Traffic lights with eyes.

Considerations for Driving with Myasthenia Gravis

When the diverse symptoms of myasthenia gravis converge to a diagnosis, the many unknowns can be the hardest part. Chief among them is the question “How will my lifestyle change?”

In fact, many life functions have already been impacted — little by little like the proverbial frog in the pot. By the time they approach an appropriate diagnosis, most people have already had to adjust their lifestyle. But putting a name on the problems makes a person consider things like “Should I drive?”

Vision symptoms

Visual symptoms like double vision and ptosis (drooping eyelid) are the first symptoms for almost half of people with myasthenia gravis.1

They may have discovered by chance that double vision often resolves when one eye is closed. So they may not have taken the problem too seriously.

But to an eye doctor or primary care physician, that “hack” is often a real clue to the cause of the weakness in the eye muscles. Temporarily relieving double vision by closing one eye is almost unique to the condition. But of course, it’s not a safe way to drive.

The impact of fatigue

Fatigue is always significant in MG. That is a constant complicating factor when a person is doing something as demanding and critical as driving.

People with MG experience greater sensitivity to sunlight and/or reactions to sudden eye movements.

Beyond the symptoms of MG itself, some of the drugs used to treat the condition have the potential of causing changes in vision. Pyridostigmine can cause blurred vision and watery eyes.2

Prednisone can cause changes in sleep patterns or mood changes that could affect driving as well.3 An important step in driving safety is to be aware of the potential for problems.

Making the decision

The double vision may be significant enough in itself that the person with myasthenia gravis and their physician will decide together that driving should be curtailed. In some states, doctors are required to report it, in others that requirement may only apply to CDLs.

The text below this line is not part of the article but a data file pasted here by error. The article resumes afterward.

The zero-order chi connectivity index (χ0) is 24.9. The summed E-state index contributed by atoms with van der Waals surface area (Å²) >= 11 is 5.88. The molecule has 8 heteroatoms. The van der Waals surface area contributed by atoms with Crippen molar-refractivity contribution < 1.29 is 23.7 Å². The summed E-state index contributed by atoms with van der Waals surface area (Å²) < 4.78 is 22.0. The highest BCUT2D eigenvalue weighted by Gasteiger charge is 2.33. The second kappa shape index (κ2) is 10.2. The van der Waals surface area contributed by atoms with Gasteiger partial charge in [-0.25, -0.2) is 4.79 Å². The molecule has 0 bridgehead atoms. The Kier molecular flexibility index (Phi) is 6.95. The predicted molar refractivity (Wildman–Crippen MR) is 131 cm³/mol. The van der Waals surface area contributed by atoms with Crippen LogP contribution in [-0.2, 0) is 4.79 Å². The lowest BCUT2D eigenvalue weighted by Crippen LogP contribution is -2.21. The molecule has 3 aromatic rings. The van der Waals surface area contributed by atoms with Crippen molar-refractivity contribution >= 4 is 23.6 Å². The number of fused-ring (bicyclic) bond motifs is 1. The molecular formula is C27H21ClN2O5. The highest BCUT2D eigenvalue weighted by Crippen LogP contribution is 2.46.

If the condition rarely occurs or can be predicted, the advice may be limited to “Be very cautious. Don’t drive if you are tired, stressed, or if you have double vision.”

In any case, the visual symptoms of MG must be constantly monitored. Many people limit time and distance even when the effects are slight out of an abundance of caution.

When you confer with your doctor, it’s important to have accurate information about your own condition. (Don’t cheat! Keep a log.) Is the double vision related to fatigue or more common later in the day? Is it predictable or does it come on suddenly?

Tips for drivers

If driving is still recommended, here are a few tips to make sure everyone is safe:

  • Schedule short trips at times when you are confident of having the strength to be safe.
  • For longer trips, have a backup driver or companion.
  • Keep high-quality sunglasses handy at all times.
  • Schedule stops when your pills are due; don’t delay them on the road.
  • Don’t drive if you are tired, have stomach issues, or otherwise distracted.

Many organizations like AARP and local police departments offer driving refresher courses targeted at senior drivers.

The tips in these short courses are great for every driver, and especially appropriate to help a person monitor status—alertness, fine motor controls, and general ability to drive safely.

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